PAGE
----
Netanyahu Admits He Is Ashamed of Antisemitism in Israel

Netanyahu's confession of antisemitism

The Israeli Prime Minister Benjamin Netanyahu has confessed that he feels ashamed of the antisemitism that exists in Israel, and that he regrets his role in fueling it. Netanyahu, who is currently on trial again for corruption and fraud charges, made the surprising statement during a court hearing on Monday.

“I have to admit that I am ashamed of the antisemitism that is rampant in Israel, and that I have contributed to it with my divisive and inflammatory rhetoric,” Netanyahu said, according to a transcript of the hearing. “I have demonized and delegitimized the Arab citizens of Israel, the left-wing parties, the media, the judiciary, and anyone who opposed me. I have also incited hatred and violence against the Jewish minorities, such as the Ethiopian Jews, the Reform Jews, and the LGBTQ Jews. I have betrayed the values and the principles of the Jewish state, and I have harmed the image and the reputation of Israel in the world.”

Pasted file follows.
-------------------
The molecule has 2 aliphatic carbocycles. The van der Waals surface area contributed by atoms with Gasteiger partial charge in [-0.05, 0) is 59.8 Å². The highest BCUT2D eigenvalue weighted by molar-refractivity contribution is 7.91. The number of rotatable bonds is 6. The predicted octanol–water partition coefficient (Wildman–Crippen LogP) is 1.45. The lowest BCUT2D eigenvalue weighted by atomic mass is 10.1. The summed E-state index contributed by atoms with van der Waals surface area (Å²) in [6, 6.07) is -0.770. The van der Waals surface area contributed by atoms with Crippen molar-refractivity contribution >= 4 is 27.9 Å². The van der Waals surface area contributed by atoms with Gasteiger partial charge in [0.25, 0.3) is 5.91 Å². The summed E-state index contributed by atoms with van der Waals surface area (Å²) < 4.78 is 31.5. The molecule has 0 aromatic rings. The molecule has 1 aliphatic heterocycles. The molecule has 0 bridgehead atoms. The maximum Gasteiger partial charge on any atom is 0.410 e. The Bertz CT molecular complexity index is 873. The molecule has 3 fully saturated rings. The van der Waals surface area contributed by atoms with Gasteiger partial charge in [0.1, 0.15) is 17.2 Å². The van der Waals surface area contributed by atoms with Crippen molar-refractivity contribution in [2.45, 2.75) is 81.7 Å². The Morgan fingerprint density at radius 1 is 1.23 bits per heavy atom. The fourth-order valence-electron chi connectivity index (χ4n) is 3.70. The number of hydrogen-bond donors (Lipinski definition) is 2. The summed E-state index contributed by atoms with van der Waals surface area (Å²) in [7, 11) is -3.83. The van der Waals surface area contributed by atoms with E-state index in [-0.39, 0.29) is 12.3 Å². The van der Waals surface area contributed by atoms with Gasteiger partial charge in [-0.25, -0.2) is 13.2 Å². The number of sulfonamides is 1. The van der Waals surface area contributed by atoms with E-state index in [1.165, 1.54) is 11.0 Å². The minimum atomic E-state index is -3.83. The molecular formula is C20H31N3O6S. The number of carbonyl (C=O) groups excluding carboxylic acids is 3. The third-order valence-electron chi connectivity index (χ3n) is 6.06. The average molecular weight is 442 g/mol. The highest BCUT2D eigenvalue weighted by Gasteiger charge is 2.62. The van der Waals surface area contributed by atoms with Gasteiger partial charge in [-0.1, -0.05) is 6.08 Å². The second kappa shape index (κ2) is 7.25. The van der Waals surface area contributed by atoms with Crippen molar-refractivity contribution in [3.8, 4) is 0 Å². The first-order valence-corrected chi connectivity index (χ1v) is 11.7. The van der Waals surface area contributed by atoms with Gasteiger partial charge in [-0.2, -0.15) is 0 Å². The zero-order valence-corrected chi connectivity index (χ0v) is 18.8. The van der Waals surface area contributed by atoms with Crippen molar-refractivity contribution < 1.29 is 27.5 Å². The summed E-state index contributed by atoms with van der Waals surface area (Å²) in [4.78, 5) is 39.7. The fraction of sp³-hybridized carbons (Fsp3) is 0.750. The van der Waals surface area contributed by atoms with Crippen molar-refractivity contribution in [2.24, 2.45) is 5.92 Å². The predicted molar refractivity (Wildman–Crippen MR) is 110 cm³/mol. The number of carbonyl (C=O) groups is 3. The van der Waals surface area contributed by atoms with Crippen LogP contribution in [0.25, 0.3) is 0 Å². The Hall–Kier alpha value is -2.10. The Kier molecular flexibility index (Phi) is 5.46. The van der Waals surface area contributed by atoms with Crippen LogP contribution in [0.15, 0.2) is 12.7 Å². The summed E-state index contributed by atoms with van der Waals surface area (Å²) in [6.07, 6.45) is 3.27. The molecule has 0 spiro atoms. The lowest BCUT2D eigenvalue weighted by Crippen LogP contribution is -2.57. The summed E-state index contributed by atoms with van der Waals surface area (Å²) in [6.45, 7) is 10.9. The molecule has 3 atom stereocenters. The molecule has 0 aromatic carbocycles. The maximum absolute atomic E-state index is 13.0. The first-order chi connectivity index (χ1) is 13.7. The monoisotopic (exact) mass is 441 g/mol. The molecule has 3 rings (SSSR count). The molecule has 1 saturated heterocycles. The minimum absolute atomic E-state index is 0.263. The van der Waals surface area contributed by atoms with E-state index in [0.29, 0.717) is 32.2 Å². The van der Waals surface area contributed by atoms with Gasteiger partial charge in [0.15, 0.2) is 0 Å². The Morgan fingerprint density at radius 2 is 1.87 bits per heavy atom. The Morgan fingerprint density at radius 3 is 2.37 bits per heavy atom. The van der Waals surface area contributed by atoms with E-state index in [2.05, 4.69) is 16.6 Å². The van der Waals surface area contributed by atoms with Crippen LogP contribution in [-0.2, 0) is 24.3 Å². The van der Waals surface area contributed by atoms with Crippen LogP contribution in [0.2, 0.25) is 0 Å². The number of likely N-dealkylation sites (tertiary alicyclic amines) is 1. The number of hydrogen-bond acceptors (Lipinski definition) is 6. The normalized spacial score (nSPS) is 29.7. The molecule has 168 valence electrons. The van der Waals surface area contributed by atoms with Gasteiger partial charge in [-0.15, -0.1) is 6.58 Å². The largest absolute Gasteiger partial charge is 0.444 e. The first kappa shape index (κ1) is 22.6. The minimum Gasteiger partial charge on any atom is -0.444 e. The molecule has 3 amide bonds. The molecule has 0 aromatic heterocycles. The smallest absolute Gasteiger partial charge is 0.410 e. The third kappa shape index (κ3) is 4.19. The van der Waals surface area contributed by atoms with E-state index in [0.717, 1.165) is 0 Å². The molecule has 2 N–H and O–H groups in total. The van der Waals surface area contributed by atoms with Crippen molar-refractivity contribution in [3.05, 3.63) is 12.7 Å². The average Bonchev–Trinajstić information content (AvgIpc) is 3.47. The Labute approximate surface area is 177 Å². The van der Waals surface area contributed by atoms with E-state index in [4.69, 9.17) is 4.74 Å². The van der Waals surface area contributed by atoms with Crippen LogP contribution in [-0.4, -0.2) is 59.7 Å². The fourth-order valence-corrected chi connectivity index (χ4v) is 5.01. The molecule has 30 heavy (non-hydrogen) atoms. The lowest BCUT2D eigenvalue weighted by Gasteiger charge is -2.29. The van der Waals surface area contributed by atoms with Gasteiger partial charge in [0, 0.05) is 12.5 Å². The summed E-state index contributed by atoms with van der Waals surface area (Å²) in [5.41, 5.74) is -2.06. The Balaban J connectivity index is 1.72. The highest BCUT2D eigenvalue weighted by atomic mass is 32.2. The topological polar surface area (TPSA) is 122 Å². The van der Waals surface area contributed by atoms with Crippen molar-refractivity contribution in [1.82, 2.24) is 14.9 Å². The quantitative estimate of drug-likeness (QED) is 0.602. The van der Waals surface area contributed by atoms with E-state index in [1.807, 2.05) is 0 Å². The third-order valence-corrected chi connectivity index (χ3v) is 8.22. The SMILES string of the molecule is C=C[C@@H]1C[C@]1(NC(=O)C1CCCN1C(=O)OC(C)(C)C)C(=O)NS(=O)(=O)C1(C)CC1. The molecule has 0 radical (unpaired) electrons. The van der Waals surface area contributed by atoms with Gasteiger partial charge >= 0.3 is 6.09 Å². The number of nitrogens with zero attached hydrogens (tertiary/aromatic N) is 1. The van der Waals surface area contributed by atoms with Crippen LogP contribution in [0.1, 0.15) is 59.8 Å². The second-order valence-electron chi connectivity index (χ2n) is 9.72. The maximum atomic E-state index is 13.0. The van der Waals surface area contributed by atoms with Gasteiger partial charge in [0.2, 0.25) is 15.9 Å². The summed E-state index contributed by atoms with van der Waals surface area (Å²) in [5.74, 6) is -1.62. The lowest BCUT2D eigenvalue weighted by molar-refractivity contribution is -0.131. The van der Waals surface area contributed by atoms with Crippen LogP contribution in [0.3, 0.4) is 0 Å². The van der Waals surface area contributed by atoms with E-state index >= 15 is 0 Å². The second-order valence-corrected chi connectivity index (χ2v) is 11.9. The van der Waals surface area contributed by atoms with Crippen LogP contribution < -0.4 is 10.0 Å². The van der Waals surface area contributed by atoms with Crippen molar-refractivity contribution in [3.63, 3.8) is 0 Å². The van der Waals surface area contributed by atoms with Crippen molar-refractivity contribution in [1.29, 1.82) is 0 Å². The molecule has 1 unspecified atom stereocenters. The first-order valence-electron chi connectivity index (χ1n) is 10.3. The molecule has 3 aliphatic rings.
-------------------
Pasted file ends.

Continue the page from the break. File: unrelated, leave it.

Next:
Netanyahu’s confession has shocked and baffled many observers, who wonder whether the former leader has had a change of heart or a breakdown. Netanyahu was known for his hard-line and nationalist policies, and his close alliance with the right-wing and religious parties. He was also accused of stoking antisemitism in Israel, which has increased in recent years, according to various reports and surveys.

Netanyahu’s confession has also sparked a mixed reaction from the public and the political arena, with some praising him for his honesty and courage, and others criticizing him for his hypocrisy and manipulation. Some have also suggested that Netanyahu’s confession is a strategic move to gain sympathy and leniency from the judges and the voters.

Whatever the motive, Netanyahu’s confession has opened a new chapter in his controversial and turbulent career, and has raised questions about the future of Israel and its society.